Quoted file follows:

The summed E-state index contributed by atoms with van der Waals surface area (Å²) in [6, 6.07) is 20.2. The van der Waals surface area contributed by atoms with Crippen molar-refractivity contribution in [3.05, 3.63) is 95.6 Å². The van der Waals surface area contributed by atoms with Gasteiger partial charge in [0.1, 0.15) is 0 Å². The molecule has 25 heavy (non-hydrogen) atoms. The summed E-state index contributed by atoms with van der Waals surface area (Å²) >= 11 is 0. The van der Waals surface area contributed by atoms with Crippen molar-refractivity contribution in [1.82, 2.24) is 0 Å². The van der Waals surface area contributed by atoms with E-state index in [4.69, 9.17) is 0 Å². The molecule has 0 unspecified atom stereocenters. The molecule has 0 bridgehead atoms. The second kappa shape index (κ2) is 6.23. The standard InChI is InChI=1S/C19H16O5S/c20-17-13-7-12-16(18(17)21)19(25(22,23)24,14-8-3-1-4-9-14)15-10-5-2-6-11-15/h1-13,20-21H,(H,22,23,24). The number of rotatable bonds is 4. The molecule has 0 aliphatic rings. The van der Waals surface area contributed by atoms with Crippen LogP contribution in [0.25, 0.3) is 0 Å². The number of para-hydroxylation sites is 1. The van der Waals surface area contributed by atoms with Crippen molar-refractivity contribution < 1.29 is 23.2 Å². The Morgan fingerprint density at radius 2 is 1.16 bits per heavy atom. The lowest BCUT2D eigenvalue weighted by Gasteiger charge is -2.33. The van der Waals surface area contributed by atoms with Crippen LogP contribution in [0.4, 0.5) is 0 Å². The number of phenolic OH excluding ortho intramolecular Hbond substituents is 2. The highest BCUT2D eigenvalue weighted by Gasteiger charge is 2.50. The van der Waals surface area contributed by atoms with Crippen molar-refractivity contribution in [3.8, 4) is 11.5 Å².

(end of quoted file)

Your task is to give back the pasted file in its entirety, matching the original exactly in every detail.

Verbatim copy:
The summed E-state index contributed by atoms with van der Waals surface area (Å²) in [6, 6.07) is 20.2. The van der Waals surface area contributed by atoms with Crippen molar-refractivity contribution in [3.05, 3.63) is 95.6 Å². The van der Waals surface area contributed by atoms with Gasteiger partial charge in [0.1, 0.15) is 0 Å². The molecule has 25 heavy (non-hydrogen) atoms. The summed E-state index contributed by atoms with van der Waals surface area (Å²) >= 11 is 0. The van der Waals surface area contributed by atoms with Crippen molar-refractivity contribution in [1.82, 2.24) is 0 Å². The van der Waals surface area contributed by atoms with E-state index in [4.69, 9.17) is 0 Å². The molecule has 0 unspecified atom stereocenters. The molecule has 0 bridgehead atoms. The second kappa shape index (κ2) is 6.23. The standard InChI is InChI=1S/C19H16O5S/c20-17-13-7-12-16(18(17)21)19(25(22,23)24,14-8-3-1-4-9-14)15-10-5-2-6-11-15/h1-13,20-21H,(H,22,23,24). The number of rotatable bonds is 4. The molecule has 0 aliphatic rings. The van der Waals surface area contributed by atoms with Crippen LogP contribution in [0.25, 0.3) is 0 Å². The number of para-hydroxylation sites is 1. The van der Waals surface area contributed by atoms with Crippen molar-refractivity contribution < 1.29 is 23.2 Å². The Morgan fingerprint density at radius 2 is 1.16 bits per heavy atom. The lowest BCUT2D eigenvalue weighted by Gasteiger charge is -2.33. The van der Waals surface area contributed by atoms with Crippen LogP contribution in [0.4, 0.5) is 0 Å². The number of phenolic OH excluding ortho intramolecular Hbond substituents is 2. The highest BCUT2D eigenvalue weighted by Gasteiger charge is 2.50. The van der Waals surface area contributed by atoms with Crippen molar-refractivity contribution in [3.8, 4) is 11.5 Å².